Good news this week that the government is promising to clamp down on the use of child labour in the workplace.

But while drawing attention to the exploitation of children under the age of 14 by businesses is welcome, the issue of child workers in private homes all too often remains hidden.

As is common in later life, the social division in Myanmar between males working outside the home and females within it is evident among child workers.

It is all too easy to spot the small boys working in teashops, beer stations and other public places around the country.

Less obvious, but in a number of ways more open to abuse and exploitation because of the hidden nature of their employment, are the large number of young girls working as maids behind closed doors.

Increasing attention is rightly being given in Myanmar to the issue of human trafficking. Legal moves have also been made recently, with mixed effect, in an attempt to prevent the abuse of Myanmar maids working abroad – particularly in Singapore.

But the ongoing and all-too-often ignored issue of girl house-workers being abused and exploited domestically needs greater focus and public discussion.

There are no official figures available for the number of child maids in Myanmar, but one in five children in Myanmar aged 10 to 17 go to work instead of school according to figures from a recently published census report on employment.

The practice of using girls as domestic help is not only widespread but also widely considered acceptable. In some situations it is seen as a form of social welfare – providing accommodation and employment for young people from impoverished backgrounds.

Yet while some domestic employers certainly have good intentions, the potential for abuse is clear. While cases of extreme exploitation or physical, emotional and sexual abuse do occasionally emerge, it is recognised that the vast number of such cases go unreported and unpunished.

When the government reminded business owners this week that they must avoid hiring children under the age of 14 – or face fines ranging from K5 million to K10 million, up to six months in prison, or both – officials were addressing hoteliers, restaurateurs, owners of small and medium-sized factories, and shopkeepers.

But it is also important to address middle-class Myanmar housewives when talking about such matters and remind them that they too have a duty to avoid exploiting young workers.

Laws aimed at businesses seek to prevent children from working in dangerous environments including kitchens, but cooking duties are a common part of a maid’s workload.

Likewise the law, even if it is rarely applied, bans businesses from employing children aged 14 to 16 for more than four hours a day. How many householders facilitate or allow such part-time work from their young maids?

It is certainly true that under Myanmar’s current economic conditions, the sudden outlawing of employment of under-18s or -16s is impractical, and could lead to financial destitution for many young people and their families.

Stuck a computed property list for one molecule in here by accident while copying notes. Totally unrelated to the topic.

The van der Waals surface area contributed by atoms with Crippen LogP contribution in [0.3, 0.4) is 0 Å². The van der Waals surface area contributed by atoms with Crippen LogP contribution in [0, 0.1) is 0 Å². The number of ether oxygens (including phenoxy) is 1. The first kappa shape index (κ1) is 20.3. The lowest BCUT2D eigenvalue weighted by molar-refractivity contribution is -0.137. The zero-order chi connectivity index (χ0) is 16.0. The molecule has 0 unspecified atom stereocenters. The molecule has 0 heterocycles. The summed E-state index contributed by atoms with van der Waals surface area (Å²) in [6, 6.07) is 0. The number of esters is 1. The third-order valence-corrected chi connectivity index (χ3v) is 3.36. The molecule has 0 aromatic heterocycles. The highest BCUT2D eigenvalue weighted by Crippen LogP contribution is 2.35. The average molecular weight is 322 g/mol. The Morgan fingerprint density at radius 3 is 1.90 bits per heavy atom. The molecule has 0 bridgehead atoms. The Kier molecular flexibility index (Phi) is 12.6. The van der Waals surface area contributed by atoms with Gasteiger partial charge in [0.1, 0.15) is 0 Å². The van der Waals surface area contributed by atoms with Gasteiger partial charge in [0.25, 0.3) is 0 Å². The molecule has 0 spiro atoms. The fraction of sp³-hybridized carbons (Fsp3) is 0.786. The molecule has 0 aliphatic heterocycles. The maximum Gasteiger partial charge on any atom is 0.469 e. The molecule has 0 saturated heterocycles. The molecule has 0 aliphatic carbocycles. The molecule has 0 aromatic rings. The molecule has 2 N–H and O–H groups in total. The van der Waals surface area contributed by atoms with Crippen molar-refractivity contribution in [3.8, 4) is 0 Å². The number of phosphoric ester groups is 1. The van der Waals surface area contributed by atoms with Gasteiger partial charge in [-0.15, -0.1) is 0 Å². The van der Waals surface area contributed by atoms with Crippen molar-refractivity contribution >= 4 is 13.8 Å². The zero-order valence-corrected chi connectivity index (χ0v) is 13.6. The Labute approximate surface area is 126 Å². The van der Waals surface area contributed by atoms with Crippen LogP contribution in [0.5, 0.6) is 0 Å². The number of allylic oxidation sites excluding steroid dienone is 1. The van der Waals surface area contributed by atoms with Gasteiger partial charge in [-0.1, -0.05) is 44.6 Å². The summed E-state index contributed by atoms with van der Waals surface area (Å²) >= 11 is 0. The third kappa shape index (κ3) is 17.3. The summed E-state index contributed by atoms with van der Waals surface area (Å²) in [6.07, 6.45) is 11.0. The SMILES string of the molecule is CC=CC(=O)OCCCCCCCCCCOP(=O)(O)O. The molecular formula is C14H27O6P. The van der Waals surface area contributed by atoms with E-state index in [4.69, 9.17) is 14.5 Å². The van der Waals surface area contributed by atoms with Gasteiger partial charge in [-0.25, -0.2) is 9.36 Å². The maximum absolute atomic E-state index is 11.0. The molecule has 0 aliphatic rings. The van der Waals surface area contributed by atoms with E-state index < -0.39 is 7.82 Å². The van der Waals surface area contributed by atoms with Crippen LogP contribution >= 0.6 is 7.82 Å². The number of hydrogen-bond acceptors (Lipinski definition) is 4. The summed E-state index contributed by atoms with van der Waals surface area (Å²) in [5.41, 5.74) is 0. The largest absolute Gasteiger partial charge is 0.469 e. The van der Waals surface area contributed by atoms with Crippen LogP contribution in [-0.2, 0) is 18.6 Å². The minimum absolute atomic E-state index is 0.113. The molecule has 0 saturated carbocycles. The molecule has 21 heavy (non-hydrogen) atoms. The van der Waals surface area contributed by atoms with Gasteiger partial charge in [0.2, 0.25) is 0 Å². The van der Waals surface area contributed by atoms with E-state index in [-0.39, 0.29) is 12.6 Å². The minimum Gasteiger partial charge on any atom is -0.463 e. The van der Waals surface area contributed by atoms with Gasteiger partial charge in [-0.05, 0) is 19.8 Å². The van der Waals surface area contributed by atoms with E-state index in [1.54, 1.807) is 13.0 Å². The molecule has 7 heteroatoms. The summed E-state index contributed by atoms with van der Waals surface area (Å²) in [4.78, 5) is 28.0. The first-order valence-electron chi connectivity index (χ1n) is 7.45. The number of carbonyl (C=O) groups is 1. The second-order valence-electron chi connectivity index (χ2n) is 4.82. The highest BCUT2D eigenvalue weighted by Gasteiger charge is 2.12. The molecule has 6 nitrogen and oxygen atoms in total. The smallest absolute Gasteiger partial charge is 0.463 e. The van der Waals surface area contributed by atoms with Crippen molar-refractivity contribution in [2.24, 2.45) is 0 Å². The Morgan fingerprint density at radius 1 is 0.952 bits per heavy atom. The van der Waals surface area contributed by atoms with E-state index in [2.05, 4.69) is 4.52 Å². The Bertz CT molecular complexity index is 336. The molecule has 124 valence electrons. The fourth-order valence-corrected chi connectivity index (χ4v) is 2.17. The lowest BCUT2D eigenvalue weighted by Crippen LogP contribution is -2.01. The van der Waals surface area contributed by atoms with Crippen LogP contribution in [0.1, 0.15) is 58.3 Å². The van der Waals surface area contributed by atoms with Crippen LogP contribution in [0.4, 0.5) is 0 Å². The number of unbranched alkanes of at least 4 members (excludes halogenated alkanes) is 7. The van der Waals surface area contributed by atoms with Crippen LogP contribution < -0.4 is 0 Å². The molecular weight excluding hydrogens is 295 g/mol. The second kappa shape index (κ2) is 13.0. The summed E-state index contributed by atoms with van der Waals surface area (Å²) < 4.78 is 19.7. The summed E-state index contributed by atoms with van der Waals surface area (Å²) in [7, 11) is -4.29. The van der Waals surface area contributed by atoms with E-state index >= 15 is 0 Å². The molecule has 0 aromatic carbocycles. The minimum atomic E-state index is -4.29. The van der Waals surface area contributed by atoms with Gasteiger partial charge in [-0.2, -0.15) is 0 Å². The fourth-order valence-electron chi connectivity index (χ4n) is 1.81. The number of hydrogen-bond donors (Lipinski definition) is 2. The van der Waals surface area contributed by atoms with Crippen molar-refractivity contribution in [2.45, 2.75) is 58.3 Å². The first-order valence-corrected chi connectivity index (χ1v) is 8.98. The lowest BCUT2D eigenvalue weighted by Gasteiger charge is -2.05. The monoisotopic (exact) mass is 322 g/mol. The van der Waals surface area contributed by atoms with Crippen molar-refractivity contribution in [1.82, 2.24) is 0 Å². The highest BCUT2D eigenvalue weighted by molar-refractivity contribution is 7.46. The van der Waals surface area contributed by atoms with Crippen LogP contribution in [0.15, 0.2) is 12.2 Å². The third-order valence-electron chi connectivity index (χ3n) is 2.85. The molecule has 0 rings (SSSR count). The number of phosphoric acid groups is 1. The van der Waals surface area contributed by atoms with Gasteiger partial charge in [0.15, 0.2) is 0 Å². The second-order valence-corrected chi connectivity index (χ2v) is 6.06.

But that should not be used as an excuse to justify the exploitation of children, and every effort must be made to end the cycle of child labour as soon as possible.

Addressing business owners on the issue, U Aung Naing, deputy director of the Factory and General Labour Laws Inspection Department under the Ministry of Labour, Immigration and Populations, stressed the legal obligations regarding child labour.

He also noted, “According to international conventions, people under 18 years old are regarded as children, but this is not okay for our developing country. If we don’t hire children, they will lose job opportunities, and they and their families will have trouble earning a living,” he said.

But taking children out of education and sending them to work in unskilled jobs only exacerbates family poverty in the long term. Consigning young girls to a lifetime of domestic labour further robs the country of the opportunities for greater gender equality in the public sphere it desperately needs to flourish.

Child labour in domestic situations should also be considered an important issue when it comes to ethnic equality. It is sadly true that some families, regardless of ethnic background, consider it a child’s duty to provide for their family at whatever cost to the child.

But there has also developed a widespread practice among some ethnic communities of sending children to work for families in the city in the belief this will automatically give them a better life. This is something that must be addressed.

Such practices are understandable given the extreme poverty suffered by many in rural areas. Some children in these situations are indeed allowed by the families they work for to also go to school.

But the long-term social and cultural consequences of sending children out of their communities, away from their native language, of keeping them out of education, and of sending them into potentially abusive situations should be considered a matter of urgent importance by anyone who is serious about protecting the rights and future of this country’s many ethnic groups.

Above all, though, we must remember the individual children affected, whatever their gender or ethnic background.

It is hugely positive to see the government addressing the exploitation of children by businesses, but we must not forget those exploited in the home.

Link: http://www.mmtimes.com/index.php/opinion/21048-the-fight-against-child-labour-begin-at-home-1.html